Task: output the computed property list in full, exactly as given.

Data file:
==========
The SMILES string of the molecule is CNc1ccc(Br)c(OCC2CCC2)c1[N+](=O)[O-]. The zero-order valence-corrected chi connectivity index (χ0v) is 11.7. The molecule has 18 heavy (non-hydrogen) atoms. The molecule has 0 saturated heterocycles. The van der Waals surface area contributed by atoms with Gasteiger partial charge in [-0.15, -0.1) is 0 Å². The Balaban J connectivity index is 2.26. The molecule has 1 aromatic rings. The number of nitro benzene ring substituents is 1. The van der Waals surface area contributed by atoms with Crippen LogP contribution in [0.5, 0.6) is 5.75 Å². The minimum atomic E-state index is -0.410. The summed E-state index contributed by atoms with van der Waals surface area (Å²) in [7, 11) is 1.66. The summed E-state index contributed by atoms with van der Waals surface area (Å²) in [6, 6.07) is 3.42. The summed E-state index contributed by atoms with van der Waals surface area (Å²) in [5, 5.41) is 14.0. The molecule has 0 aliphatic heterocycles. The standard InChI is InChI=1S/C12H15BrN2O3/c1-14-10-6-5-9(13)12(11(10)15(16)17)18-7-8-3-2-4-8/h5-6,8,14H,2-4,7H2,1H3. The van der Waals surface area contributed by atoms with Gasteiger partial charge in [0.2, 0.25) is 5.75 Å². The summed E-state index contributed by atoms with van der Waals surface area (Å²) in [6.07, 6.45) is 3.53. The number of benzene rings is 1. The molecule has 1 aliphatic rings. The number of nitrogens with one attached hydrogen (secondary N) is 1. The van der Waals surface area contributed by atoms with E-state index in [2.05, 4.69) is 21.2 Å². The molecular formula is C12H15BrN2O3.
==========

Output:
The SMILES string of the molecule is CNc1ccc(Br)c(OCC2CCC2)c1[N+](=O)[O-]. The zero-order valence-corrected chi connectivity index (χ0v) is 11.7. The molecule has 18 heavy (non-hydrogen) atoms. The molecule has 0 saturated heterocycles. The van der Waals surface area contributed by atoms with Gasteiger partial charge in [-0.15, -0.1) is 0 Å². The Balaban J connectivity index is 2.26. The molecule has 1 aromatic rings. The number of nitro benzene ring substituents is 1. The van der Waals surface area contributed by atoms with Crippen LogP contribution in [0.5, 0.6) is 5.75 Å². The minimum atomic E-state index is -0.410. The summed E-state index contributed by atoms with van der Waals surface area (Å²) in [7, 11) is 1.66. The summed E-state index contributed by atoms with van der Waals surface area (Å²) in [6, 6.07) is 3.42. The summed E-state index contributed by atoms with van der Waals surface area (Å²) in [5, 5.41) is 14.0. The molecule has 0 aliphatic heterocycles. The standard InChI is InChI=1S/C12H15BrN2O3/c1-14-10-6-5-9(13)12(11(10)15(16)17)18-7-8-3-2-4-8/h5-6,8,14H,2-4,7H2,1H3. The van der Waals surface area contributed by atoms with Gasteiger partial charge in [0.2, 0.25) is 5.75 Å². The summed E-state index contributed by atoms with van der Waals surface area (Å²) in [6.07, 6.45) is 3.53. The number of benzene rings is 1. The molecule has 1 aliphatic rings. The number of nitrogens with one attached hydrogen (secondary N) is 1. The van der Waals surface area contributed by atoms with E-state index in [2.05, 4.69) is 21.2 Å². The molecular formula is C12H15BrN2O3.